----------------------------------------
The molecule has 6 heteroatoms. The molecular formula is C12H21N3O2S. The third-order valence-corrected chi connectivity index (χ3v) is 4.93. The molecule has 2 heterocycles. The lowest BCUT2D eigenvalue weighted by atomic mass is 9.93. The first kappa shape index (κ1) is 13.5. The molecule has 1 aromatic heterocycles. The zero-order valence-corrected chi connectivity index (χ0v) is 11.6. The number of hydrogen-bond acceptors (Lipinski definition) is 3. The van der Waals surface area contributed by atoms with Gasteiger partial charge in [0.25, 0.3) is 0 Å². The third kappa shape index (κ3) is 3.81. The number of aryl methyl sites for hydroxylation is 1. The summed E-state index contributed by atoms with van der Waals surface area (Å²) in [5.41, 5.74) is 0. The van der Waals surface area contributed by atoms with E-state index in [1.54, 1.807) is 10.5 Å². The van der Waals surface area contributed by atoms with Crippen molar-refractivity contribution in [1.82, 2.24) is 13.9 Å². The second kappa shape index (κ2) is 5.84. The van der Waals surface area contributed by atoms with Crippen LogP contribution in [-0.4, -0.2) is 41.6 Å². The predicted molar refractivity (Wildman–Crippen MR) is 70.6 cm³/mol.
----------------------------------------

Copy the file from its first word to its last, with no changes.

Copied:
The molecule has 6 heteroatoms. The molecular formula is C12H21N3O2S. The third-order valence-corrected chi connectivity index (χ3v) is 4.93. The molecule has 2 heterocycles. The lowest BCUT2D eigenvalue weighted by atomic mass is 9.93. The first kappa shape index (κ1) is 13.5. The molecule has 1 aromatic heterocycles. The zero-order valence-corrected chi connectivity index (χ0v) is 11.6. The number of hydrogen-bond acceptors (Lipinski definition) is 3. The van der Waals surface area contributed by atoms with Gasteiger partial charge in [0.25, 0.3) is 0 Å². The third kappa shape index (κ3) is 3.81. The number of aryl methyl sites for hydroxylation is 1. The summed E-state index contributed by atoms with van der Waals surface area (Å²) in [5.41, 5.74) is 0. The van der Waals surface area contributed by atoms with E-state index in [1.54, 1.807) is 10.5 Å². The van der Waals surface area contributed by atoms with Crippen molar-refractivity contribution in [1.82, 2.24) is 13.9 Å². The second kappa shape index (κ2) is 5.84. The van der Waals surface area contributed by atoms with Crippen LogP contribution in [-0.4, -0.2) is 41.6 Å². The predicted molar refractivity (Wildman–Crippen MR) is 70.6 cm³/mol.